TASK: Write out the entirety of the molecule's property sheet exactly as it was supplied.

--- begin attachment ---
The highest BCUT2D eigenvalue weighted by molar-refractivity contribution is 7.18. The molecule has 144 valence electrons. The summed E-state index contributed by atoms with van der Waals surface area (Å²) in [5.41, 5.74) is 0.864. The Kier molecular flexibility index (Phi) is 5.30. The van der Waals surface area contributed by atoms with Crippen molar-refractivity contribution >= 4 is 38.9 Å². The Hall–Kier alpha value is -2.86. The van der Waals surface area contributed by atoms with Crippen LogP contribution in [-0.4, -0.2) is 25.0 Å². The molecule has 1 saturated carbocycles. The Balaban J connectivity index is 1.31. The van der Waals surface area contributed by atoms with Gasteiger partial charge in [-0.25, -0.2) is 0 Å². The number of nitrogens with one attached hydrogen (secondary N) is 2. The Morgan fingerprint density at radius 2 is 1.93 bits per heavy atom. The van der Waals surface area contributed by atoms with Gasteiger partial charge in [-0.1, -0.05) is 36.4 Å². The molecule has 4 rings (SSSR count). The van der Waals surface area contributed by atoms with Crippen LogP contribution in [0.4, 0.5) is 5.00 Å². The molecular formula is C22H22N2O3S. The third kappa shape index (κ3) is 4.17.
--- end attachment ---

The highest BCUT2D eigenvalue weighted by molar-refractivity contribution is 7.18. The molecule has 144 valence electrons. The summed E-state index contributed by atoms with van der Waals surface area (Å²) in [5.41, 5.74) is 0.864. The Kier molecular flexibility index (Phi) is 5.30. The van der Waals surface area contributed by atoms with Crippen molar-refractivity contribution >= 4 is 38.9 Å². The Hall–Kier alpha value is -2.86. The van der Waals surface area contributed by atoms with Crippen LogP contribution in [-0.4, -0.2) is 25.0 Å². The molecule has 1 saturated carbocycles. The Balaban J connectivity index is 1.31. The van der Waals surface area contributed by atoms with Gasteiger partial charge in [-0.25, -0.2) is 0 Å². The number of nitrogens with one attached hydrogen (secondary N) is 2. The Morgan fingerprint density at radius 2 is 1.93 bits per heavy atom. The van der Waals surface area contributed by atoms with Gasteiger partial charge in [-0.1, -0.05) is 36.4 Å². The molecule has 4 rings (SSSR count). The van der Waals surface area contributed by atoms with Crippen LogP contribution in [0.4, 0.5) is 5.00 Å². The molecular formula is C22H22N2O3S. The third kappa shape index (κ3) is 4.17.